Forcing such trades through exchanges would add a significant hurdle to low-carbon development, and would be pointless if the reason was just to ensure transparency, Martin said.

“If the concern is ‘dark corners’ you can come up with solutions. You can have disclosure and preserve OTC,” he said."

I agree that financial innovation is likely to foster the rapid growth of the carbon markets. Unfortunately, the rapid growth of CDS and CDOs, and the pain they brought, as well as the financial innovations of Enron are too fresh in memory to believe that the different players will opt for transparency and full-disclosure. Setting up appropriate regulatory structure is going to be critical in determining not only the growth of the carbon finance industry, but also its ability to withstand systemic shocks.

Tuesday, April 7, 2009

The Problem with multiple goals

Greenpeace is apparently against inclusion of forest conservation in a market-based mechanism for reducing greenhouse gases (GHGs) on the grounds that industry will continue spewing carbon offset by avoided deforestation carbon credits. I think that if your goal is to reduce overall carbon emitted, you should actually be pleased that industry can find a source that is both cheap and helps preserve the natural habitat. Greenpeace is caught between its twin goals of reducing overall carbon emissions *and* reducing industrial emissions in particular, and it is clear that the two goals are not always aligned.

Becker, Murphy and Topel on economics of climate change

Becker, Murphy and Topel have an interesting take on the economics of climate change. They state here that "the expected benefit from climate change policies is actually more sensitive to a very small probability that global warming results in a catastrophe than to a change in the discount rate". They appear to be in favor of limited action through small broad-based carbon tax that could be ramped up over time.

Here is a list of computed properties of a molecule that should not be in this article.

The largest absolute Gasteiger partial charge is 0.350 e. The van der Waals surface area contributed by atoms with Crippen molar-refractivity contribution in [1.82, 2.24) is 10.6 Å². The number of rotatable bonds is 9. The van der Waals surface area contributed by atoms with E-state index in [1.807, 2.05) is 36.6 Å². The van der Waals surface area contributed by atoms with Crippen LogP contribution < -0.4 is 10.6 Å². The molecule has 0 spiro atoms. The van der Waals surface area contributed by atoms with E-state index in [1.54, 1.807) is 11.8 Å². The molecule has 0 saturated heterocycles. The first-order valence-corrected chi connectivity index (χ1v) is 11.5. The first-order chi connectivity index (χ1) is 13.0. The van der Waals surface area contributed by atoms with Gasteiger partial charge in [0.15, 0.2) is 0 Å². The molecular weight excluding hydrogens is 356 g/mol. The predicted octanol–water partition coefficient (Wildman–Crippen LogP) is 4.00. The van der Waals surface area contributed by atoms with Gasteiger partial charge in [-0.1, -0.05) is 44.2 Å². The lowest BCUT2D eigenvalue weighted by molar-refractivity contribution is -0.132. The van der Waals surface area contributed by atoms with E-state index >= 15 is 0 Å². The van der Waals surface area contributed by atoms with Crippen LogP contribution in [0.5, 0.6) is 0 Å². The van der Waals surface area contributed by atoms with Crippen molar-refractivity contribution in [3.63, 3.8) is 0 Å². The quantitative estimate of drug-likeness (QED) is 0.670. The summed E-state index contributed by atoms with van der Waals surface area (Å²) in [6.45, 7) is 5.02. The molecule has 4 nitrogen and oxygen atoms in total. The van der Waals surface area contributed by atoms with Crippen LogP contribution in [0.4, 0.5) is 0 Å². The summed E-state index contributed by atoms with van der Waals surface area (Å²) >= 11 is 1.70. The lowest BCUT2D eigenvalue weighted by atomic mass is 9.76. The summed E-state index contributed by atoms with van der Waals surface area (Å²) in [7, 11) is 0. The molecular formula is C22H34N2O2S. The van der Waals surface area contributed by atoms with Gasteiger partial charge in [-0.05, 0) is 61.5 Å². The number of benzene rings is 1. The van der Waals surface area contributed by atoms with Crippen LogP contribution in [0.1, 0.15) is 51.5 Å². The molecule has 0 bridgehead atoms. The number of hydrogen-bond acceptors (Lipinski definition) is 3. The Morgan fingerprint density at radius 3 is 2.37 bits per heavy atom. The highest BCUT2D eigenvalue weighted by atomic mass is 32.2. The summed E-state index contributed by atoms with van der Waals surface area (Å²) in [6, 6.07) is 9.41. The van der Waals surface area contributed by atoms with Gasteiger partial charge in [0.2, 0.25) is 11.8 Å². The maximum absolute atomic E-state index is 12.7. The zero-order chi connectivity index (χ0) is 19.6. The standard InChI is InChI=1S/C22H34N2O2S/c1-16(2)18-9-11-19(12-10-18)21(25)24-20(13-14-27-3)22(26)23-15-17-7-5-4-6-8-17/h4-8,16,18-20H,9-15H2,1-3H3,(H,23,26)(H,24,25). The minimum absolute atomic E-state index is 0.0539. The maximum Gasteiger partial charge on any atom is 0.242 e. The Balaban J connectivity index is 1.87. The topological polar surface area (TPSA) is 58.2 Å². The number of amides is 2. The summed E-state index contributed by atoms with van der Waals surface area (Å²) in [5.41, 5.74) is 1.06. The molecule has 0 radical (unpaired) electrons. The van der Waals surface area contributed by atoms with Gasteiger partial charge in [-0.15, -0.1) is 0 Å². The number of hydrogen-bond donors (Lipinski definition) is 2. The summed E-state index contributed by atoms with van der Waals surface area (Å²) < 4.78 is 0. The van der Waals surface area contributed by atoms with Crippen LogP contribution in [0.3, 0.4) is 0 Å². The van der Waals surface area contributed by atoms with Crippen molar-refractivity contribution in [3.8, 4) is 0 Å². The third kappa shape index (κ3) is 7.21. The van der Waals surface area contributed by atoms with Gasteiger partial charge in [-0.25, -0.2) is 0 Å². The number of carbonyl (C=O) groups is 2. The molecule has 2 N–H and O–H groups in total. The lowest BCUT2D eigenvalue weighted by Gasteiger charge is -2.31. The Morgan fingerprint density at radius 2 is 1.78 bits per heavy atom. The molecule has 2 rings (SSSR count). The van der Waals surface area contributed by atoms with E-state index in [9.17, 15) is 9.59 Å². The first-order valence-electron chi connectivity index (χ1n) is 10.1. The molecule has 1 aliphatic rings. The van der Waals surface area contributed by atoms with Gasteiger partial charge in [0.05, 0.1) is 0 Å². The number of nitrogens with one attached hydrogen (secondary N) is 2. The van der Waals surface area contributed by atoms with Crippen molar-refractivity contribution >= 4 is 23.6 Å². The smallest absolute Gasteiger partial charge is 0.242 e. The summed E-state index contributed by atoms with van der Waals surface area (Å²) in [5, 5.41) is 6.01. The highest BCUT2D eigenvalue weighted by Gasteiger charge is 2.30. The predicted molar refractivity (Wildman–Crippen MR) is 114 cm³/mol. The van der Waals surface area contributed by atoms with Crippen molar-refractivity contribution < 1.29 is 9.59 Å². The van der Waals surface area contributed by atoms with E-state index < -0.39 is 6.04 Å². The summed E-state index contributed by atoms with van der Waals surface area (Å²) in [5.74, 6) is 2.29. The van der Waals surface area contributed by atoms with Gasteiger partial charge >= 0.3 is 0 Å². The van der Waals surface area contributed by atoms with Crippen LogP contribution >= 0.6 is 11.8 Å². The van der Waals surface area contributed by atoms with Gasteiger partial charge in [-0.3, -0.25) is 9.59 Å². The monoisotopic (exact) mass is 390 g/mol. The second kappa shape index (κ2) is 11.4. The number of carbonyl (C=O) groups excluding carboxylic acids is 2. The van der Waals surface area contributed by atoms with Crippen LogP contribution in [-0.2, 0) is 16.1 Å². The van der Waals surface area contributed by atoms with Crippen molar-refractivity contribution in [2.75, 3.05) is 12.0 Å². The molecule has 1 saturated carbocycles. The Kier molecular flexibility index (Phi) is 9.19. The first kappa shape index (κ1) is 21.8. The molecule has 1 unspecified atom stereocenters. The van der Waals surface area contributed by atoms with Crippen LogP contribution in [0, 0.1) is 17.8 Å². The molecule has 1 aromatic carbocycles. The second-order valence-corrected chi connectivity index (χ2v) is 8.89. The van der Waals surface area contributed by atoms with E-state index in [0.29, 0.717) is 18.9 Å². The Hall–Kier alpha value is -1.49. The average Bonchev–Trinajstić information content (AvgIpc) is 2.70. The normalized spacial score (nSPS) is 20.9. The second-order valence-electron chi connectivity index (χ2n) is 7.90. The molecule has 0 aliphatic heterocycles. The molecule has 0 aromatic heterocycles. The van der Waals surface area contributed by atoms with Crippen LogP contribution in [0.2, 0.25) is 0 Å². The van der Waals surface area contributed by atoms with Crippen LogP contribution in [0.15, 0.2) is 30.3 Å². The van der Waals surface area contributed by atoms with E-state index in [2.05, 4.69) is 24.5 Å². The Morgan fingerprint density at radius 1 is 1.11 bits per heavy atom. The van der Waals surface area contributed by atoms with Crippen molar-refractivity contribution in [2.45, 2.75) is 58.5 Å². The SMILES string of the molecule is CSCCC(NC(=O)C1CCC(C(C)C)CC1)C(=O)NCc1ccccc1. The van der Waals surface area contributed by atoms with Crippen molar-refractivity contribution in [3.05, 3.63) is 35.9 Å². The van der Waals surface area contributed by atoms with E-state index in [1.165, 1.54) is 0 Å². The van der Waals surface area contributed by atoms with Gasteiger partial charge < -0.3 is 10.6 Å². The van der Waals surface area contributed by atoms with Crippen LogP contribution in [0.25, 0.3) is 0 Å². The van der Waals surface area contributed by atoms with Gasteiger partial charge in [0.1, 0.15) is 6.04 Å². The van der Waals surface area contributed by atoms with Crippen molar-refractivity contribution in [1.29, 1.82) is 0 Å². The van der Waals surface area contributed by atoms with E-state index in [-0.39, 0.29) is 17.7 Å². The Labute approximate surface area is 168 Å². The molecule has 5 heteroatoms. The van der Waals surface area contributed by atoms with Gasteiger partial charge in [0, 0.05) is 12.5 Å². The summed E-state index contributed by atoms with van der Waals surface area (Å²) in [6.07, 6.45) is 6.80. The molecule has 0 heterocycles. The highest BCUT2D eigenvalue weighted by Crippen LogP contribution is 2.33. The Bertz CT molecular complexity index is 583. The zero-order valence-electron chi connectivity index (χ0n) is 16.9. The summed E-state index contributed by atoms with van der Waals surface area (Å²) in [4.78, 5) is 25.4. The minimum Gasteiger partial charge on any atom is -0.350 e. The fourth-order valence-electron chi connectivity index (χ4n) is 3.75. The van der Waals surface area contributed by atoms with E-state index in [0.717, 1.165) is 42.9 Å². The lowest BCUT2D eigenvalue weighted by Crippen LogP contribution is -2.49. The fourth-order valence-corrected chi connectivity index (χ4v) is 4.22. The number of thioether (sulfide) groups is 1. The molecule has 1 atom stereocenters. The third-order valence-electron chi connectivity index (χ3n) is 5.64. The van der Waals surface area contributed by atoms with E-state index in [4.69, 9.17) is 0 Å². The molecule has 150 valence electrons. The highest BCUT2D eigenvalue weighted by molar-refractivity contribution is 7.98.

However, if there is a very small probability of a catastrophic event (essentially tail risk) and if global warming has some positive feedback (in the non-judgemental engineering sense of the word), then there is no way to know this probability*the expected loss, and therefore, the expected value calculations could be off significantly. If the recent financial crisis has highlighted one thing, it is that people are terrible at tail risk assessment. Given that people are unable to appropriately assess tail risk, it seems to me that Pascal's wager arguments would suggest that we should be more actively pursuing climate change mitigation. Taleb makes a similar point here.

Welcome Post

I am interested in learning about the economics and finance of carbon trading. I expect this area is going to attract significant attention in the near future, given the interest in Congress to pass climate change legislation, as well as the Copenhagen conference later this year to discuss the successor to the Kyoto Protocol. Stay tuned for future posts on this topic.